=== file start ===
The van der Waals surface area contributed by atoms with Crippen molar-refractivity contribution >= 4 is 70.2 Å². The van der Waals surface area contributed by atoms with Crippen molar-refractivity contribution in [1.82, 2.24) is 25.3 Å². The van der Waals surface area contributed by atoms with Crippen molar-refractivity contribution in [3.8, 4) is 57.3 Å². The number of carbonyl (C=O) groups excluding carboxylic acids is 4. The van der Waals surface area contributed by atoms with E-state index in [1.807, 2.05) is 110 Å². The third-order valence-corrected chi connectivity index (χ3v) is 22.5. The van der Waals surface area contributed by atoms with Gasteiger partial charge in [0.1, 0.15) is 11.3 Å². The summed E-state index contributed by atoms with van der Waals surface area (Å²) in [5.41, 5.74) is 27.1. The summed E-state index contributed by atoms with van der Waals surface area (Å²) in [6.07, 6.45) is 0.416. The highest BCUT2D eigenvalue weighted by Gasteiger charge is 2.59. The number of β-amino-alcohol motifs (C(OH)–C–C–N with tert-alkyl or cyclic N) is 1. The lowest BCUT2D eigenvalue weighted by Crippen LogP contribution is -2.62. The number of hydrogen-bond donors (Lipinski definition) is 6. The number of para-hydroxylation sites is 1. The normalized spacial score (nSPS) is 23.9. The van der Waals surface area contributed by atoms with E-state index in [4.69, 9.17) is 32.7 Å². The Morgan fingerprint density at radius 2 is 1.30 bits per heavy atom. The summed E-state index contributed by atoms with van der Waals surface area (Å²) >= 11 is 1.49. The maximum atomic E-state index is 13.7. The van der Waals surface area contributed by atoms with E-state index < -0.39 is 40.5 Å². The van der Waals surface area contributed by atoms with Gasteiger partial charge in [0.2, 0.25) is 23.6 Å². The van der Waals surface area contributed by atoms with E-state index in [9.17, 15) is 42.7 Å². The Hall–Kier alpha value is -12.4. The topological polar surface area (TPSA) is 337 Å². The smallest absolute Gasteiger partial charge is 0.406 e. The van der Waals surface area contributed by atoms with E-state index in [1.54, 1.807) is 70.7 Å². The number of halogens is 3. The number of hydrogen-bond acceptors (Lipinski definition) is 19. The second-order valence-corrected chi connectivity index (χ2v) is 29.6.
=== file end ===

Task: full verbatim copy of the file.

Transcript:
The van der Waals surface area contributed by atoms with Crippen molar-refractivity contribution >= 4 is 70.2 Å². The van der Waals surface area contributed by atoms with Crippen molar-refractivity contribution in [1.82, 2.24) is 25.3 Å². The van der Waals surface area contributed by atoms with Crippen molar-refractivity contribution in [3.8, 4) is 57.3 Å². The number of carbonyl (C=O) groups excluding carboxylic acids is 4. The van der Waals surface area contributed by atoms with E-state index in [1.807, 2.05) is 110 Å². The third-order valence-corrected chi connectivity index (χ3v) is 22.5. The van der Waals surface area contributed by atoms with Gasteiger partial charge in [0.1, 0.15) is 11.3 Å². The summed E-state index contributed by atoms with van der Waals surface area (Å²) in [5.41, 5.74) is 27.1. The summed E-state index contributed by atoms with van der Waals surface area (Å²) in [6.07, 6.45) is 0.416. The highest BCUT2D eigenvalue weighted by Gasteiger charge is 2.59. The number of β-amino-alcohol motifs (C(OH)–C–C–N with tert-alkyl or cyclic N) is 1. The lowest BCUT2D eigenvalue weighted by Crippen LogP contribution is -2.62. The number of hydrogen-bond donors (Lipinski definition) is 6. The number of para-hydroxylation sites is 1. The normalized spacial score (nSPS) is 23.9. The van der Waals surface area contributed by atoms with E-state index in [4.69, 9.17) is 32.7 Å². The Morgan fingerprint density at radius 2 is 1.30 bits per heavy atom. The summed E-state index contributed by atoms with van der Waals surface area (Å²) >= 11 is 1.49. The maximum atomic E-state index is 13.7. The van der Waals surface area contributed by atoms with E-state index < -0.39 is 40.5 Å². The van der Waals surface area contributed by atoms with Gasteiger partial charge in [0.2, 0.25) is 23.6 Å². The van der Waals surface area contributed by atoms with E-state index in [9.17, 15) is 42.7 Å². The Hall–Kier alpha value is -12.4. The topological polar surface area (TPSA) is 337 Å². The smallest absolute Gasteiger partial charge is 0.406 e. The van der Waals surface area contributed by atoms with E-state index in [1.54, 1.807) is 70.7 Å². The number of halogens is 3. The number of hydrogen-bond acceptors (Lipinski definition) is 19. The second-order valence-corrected chi connectivity index (χ2v) is 29.6.